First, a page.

THE composition of the Zimbabwe Electoral Commission secretariat will not be changed before harmonised elections expected this year and the matter is now a closed chapter, Justice and Legal Affairs Minister Patrick Chinamasa has said. He said in an interview yesterday that the three political parties in the inclusive Government agreed on the composition of the ZEC secretariat.
"There is no issue there and the noises which are coming out are coming from people who do not know what we have resolved in our meetings with the PM and other stakeholders," Minister Chinamasa said.
"We jointly agreed to the composition of the commission, its operations and also the secretariat through a transparent process and any noises will not lead to any changes. This is now a closed chapter."
However, this was disputed by MDC-T chairperson Mr Douglas Mwonzora.
Minister Chinamasa said there would be no further changes to the electoral body's secretariat unless the Commission decided otherwise.
This comes at a time when the search for money to fund the referendum and general elections has begun.
Minister Chinamasa and Finance Minister Tendai Biti wrote to the United Nations Development Programme appealing for US$250 million for the two processes.
It has since emerged that the money is much less than what is required as it excludes funds required by the police to carry out their mandate.
Minister Chinamasa said the electoral body was independent and should work without the influence of political parties.
"The commission has an ongoing exercise to decide on their issues, meaning it is up to them to decide who is competent or not.
"They can also fire and recruit staff depending on what they need. Just as what has been agreed, we are not going to entertain any further reforms be it in Zec or the security sector."
Mr Mwonzora accused Zanu-PF of appointing the secretariat "singularly".
"We agreed on the commission, not the secretariat.
"We want a replacement of the same secretariat that took more than six weeks to announce the Presidential results in 2008.
"If they do not change, then we can't reveal our tactics but these are some of the legal issues that have always exercised the mind of the facilitator (South African President Jacob Zuma)."
Minister Chinamasa said they had begun sourcing funds for the referendum and elections.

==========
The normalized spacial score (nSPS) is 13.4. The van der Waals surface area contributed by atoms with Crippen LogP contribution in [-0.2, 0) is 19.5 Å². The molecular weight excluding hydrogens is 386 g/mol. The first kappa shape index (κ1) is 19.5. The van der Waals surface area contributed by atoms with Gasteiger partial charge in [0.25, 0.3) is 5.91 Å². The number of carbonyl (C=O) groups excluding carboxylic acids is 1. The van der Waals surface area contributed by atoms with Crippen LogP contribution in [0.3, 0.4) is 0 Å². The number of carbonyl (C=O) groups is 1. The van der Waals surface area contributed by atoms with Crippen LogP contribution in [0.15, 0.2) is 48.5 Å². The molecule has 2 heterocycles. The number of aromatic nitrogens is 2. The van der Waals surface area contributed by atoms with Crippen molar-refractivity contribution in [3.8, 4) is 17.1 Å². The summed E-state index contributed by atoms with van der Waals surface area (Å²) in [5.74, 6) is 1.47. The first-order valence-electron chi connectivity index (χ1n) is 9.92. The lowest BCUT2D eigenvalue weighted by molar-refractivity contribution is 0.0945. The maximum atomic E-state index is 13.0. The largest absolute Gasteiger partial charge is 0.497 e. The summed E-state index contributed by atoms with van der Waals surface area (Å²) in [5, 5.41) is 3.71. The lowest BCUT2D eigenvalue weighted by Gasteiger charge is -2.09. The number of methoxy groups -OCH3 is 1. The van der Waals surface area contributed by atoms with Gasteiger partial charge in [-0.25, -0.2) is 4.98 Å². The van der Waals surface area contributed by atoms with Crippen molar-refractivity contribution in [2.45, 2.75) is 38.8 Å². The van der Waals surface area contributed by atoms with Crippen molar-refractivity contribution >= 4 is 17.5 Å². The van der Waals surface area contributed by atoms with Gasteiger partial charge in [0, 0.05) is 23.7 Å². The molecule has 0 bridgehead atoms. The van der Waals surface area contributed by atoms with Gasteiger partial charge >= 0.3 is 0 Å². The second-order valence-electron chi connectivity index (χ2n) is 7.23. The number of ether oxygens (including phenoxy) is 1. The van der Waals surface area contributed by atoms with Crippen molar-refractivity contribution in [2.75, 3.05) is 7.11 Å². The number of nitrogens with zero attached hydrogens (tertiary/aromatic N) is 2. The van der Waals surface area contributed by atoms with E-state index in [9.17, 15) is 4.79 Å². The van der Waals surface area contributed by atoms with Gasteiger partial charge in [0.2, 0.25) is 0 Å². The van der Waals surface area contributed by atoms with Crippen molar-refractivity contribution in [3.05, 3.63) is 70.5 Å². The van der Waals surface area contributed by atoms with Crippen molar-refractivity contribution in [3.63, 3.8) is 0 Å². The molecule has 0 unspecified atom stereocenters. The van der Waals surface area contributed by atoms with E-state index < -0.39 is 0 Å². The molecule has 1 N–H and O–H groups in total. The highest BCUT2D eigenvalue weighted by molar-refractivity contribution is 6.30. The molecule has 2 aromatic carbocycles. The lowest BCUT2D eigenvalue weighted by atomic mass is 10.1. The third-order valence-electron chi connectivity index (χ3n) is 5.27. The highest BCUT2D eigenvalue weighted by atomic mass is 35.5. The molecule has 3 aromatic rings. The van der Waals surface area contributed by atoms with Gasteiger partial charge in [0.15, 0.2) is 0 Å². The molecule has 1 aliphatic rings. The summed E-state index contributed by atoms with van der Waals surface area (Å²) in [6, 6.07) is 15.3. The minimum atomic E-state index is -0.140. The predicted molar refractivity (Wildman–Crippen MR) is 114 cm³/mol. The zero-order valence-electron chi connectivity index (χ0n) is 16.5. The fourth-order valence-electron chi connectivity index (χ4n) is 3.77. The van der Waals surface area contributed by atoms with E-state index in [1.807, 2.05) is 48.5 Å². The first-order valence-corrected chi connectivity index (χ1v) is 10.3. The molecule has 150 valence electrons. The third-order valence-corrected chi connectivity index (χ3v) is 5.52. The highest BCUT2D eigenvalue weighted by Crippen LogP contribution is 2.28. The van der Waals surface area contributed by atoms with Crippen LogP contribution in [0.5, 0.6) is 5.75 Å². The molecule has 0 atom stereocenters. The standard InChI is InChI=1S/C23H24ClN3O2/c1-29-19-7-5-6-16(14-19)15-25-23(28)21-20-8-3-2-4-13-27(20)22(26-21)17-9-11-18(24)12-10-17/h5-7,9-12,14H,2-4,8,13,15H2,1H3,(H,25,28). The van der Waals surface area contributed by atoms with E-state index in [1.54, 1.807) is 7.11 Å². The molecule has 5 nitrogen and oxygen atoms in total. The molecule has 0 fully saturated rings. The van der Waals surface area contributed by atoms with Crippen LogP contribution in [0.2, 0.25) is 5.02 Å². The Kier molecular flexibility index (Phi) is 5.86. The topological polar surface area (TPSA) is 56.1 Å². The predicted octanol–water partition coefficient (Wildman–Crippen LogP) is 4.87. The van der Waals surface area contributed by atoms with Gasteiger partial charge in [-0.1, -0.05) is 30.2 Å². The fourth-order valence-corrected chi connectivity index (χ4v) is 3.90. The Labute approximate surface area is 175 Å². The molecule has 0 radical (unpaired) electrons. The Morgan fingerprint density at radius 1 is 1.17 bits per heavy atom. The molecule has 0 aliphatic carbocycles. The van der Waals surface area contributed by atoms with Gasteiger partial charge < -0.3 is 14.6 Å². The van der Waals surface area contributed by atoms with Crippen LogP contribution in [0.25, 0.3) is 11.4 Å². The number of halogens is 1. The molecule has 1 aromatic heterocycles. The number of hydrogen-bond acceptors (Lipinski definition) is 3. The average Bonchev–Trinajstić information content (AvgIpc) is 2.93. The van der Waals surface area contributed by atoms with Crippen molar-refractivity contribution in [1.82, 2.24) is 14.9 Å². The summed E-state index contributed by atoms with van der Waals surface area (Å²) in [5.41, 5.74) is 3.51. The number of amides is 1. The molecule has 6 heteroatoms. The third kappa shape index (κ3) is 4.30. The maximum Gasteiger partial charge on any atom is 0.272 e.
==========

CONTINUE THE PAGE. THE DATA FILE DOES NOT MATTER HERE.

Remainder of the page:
ZEC requires US$85 million for the referendum, while elections are expected to gobble US$107 million.
"I can confirm that as part of mobilising resources, we recently wrote a joint letter with the Finance Minister (Biti) to the UNDP with an initial budget of nearly US$250 million," he said.
"That's an initial budget. At the moment ZEC, my ministry and the finance ministry are interrogating that budget as other logistics have to be covered."
The police, Minister Chinamasa said, had submitted their budget, which they were still assessing.
"Police need logistical support to get to all the polling stations among other issues and they have put a cost to that," he said.
"I cannot disclose their amount, but all I can say is that we are also interrogating that budget and it means it becomes an additional expenditure to the money needed for the processes. We will write to them giving them the exact figure."
President Mugabe and Prime Minister Morgan Tsvangirai last month tasked Minister Chinamasa and Minister Biti to source funds for the referendum and elections from donors.
Government said the funds should come through Treasury for onward transmission to institutions that run electoral processes.
Parliament has adopted the draft Constitution, paving way for the referendum in which the political parties have agreed to campaign for a "Yes" vote.
The referendum will pave way for elections that would end the troubled inclusive Government that came into effect in 2009 after disputes surrounding the presidential elections held in 2008.